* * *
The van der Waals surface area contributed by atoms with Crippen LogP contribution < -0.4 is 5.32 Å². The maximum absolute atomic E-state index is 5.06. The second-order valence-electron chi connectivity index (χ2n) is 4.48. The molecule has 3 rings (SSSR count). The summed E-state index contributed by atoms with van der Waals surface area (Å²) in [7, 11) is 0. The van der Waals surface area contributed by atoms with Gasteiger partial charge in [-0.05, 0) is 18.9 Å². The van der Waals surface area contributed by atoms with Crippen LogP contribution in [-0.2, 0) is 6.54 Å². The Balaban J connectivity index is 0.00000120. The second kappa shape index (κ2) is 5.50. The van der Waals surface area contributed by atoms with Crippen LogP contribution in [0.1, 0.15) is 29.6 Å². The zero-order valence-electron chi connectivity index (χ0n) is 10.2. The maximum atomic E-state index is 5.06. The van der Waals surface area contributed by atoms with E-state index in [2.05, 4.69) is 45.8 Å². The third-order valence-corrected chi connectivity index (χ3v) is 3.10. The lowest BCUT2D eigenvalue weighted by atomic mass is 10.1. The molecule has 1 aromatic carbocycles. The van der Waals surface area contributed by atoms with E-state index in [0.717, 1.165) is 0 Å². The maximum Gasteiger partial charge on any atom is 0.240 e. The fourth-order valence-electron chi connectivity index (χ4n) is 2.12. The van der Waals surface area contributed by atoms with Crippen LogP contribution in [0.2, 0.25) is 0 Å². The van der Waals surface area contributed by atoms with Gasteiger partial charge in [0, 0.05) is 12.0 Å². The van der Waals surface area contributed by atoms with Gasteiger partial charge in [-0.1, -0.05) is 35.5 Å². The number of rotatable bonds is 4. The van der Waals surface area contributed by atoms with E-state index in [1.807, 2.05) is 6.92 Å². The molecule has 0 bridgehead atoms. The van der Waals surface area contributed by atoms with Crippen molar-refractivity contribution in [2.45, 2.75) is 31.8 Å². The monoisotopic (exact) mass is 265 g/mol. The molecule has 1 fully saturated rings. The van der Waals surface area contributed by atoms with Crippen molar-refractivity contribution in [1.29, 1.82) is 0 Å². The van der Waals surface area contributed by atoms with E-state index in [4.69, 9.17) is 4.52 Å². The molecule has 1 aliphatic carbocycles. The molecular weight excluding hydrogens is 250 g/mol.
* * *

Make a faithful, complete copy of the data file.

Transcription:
The van der Waals surface area contributed by atoms with Crippen LogP contribution < -0.4 is 5.32 Å². The maximum absolute atomic E-state index is 5.06. The second-order valence-electron chi connectivity index (χ2n) is 4.48. The molecule has 3 rings (SSSR count). The summed E-state index contributed by atoms with van der Waals surface area (Å²) in [7, 11) is 0. The van der Waals surface area contributed by atoms with Gasteiger partial charge in [-0.05, 0) is 18.9 Å². The van der Waals surface area contributed by atoms with Crippen LogP contribution in [-0.2, 0) is 6.54 Å². The Balaban J connectivity index is 0.00000120. The second kappa shape index (κ2) is 5.50. The van der Waals surface area contributed by atoms with Crippen LogP contribution in [0.1, 0.15) is 29.6 Å². The zero-order valence-electron chi connectivity index (χ0n) is 10.2. The maximum atomic E-state index is 5.06. The van der Waals surface area contributed by atoms with E-state index in [2.05, 4.69) is 45.8 Å². The third-order valence-corrected chi connectivity index (χ3v) is 3.10. The lowest BCUT2D eigenvalue weighted by atomic mass is 10.1. The molecule has 1 aromatic carbocycles. The van der Waals surface area contributed by atoms with E-state index in [0.717, 1.165) is 0 Å². The maximum Gasteiger partial charge on any atom is 0.240 e. The fourth-order valence-electron chi connectivity index (χ4n) is 2.12. The van der Waals surface area contributed by atoms with Crippen LogP contribution in [0.2, 0.25) is 0 Å². The van der Waals surface area contributed by atoms with Gasteiger partial charge in [0, 0.05) is 12.0 Å². The van der Waals surface area contributed by atoms with Gasteiger partial charge in [-0.1, -0.05) is 35.5 Å². The number of rotatable bonds is 4. The van der Waals surface area contributed by atoms with E-state index in [1.807, 2.05) is 6.92 Å². The molecule has 0 bridgehead atoms. The van der Waals surface area contributed by atoms with Crippen molar-refractivity contribution in [2.45, 2.75) is 31.8 Å². The monoisotopic (exact) mass is 265 g/mol. The molecule has 1 fully saturated rings. The van der Waals surface area contributed by atoms with Crippen molar-refractivity contribution in [1.29, 1.82) is 0 Å². The van der Waals surface area contributed by atoms with E-state index in [4.69, 9.17) is 4.52 Å². The molecule has 1 aliphatic carbocycles. The molecular weight excluding hydrogens is 250 g/mol.